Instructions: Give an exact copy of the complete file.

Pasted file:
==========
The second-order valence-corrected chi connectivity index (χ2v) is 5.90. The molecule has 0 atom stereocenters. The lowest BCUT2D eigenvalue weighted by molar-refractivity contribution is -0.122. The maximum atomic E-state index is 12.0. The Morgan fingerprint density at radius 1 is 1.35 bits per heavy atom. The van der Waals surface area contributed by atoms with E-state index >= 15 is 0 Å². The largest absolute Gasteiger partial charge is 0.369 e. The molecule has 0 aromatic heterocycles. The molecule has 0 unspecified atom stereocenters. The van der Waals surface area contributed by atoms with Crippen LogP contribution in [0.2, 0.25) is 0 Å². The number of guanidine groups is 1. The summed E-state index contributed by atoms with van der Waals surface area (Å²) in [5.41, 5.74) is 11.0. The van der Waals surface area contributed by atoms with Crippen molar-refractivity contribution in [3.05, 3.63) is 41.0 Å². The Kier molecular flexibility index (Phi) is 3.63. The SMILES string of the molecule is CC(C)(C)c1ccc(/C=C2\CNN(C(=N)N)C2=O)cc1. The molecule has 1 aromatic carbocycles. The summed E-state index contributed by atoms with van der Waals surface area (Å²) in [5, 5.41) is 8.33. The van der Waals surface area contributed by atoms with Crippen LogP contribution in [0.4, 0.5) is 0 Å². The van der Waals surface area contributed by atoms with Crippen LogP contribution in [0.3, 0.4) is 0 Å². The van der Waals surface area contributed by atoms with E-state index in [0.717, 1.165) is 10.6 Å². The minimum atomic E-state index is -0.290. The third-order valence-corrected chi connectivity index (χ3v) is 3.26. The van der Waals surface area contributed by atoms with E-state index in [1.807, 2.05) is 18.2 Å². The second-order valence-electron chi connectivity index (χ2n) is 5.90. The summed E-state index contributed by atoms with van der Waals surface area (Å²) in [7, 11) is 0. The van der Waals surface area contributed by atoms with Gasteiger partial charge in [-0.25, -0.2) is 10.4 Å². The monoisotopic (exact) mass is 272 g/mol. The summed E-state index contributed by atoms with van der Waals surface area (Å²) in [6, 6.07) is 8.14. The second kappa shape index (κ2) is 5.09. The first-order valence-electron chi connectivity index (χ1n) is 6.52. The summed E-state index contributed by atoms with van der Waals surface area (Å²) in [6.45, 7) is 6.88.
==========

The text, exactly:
The second-order valence-corrected chi connectivity index (χ2v) is 5.90. The molecule has 0 atom stereocenters. The lowest BCUT2D eigenvalue weighted by molar-refractivity contribution is -0.122. The maximum atomic E-state index is 12.0. The Morgan fingerprint density at radius 1 is 1.35 bits per heavy atom. The van der Waals surface area contributed by atoms with E-state index >= 15 is 0 Å². The largest absolute Gasteiger partial charge is 0.369 e. The molecule has 0 aromatic heterocycles. The molecule has 0 unspecified atom stereocenters. The van der Waals surface area contributed by atoms with Crippen LogP contribution in [0.2, 0.25) is 0 Å². The number of guanidine groups is 1. The summed E-state index contributed by atoms with van der Waals surface area (Å²) in [5.41, 5.74) is 11.0. The van der Waals surface area contributed by atoms with Crippen molar-refractivity contribution in [3.05, 3.63) is 41.0 Å². The Kier molecular flexibility index (Phi) is 3.63. The SMILES string of the molecule is CC(C)(C)c1ccc(/C=C2\CNN(C(=N)N)C2=O)cc1. The molecule has 1 aromatic carbocycles. The summed E-state index contributed by atoms with van der Waals surface area (Å²) in [5, 5.41) is 8.33. The van der Waals surface area contributed by atoms with Crippen LogP contribution in [0.4, 0.5) is 0 Å². The van der Waals surface area contributed by atoms with Crippen LogP contribution in [0.3, 0.4) is 0 Å². The van der Waals surface area contributed by atoms with E-state index in [0.717, 1.165) is 10.6 Å². The minimum atomic E-state index is -0.290. The third-order valence-corrected chi connectivity index (χ3v) is 3.26. The van der Waals surface area contributed by atoms with E-state index in [1.807, 2.05) is 18.2 Å². The second-order valence-electron chi connectivity index (χ2n) is 5.90. The summed E-state index contributed by atoms with van der Waals surface area (Å²) in [7, 11) is 0. The van der Waals surface area contributed by atoms with Gasteiger partial charge in [-0.25, -0.2) is 10.4 Å². The monoisotopic (exact) mass is 272 g/mol. The summed E-state index contributed by atoms with van der Waals surface area (Å²) in [6, 6.07) is 8.14. The second kappa shape index (κ2) is 5.09. The first-order valence-electron chi connectivity index (χ1n) is 6.52. The summed E-state index contributed by atoms with van der Waals surface area (Å²) in [6.45, 7) is 6.88.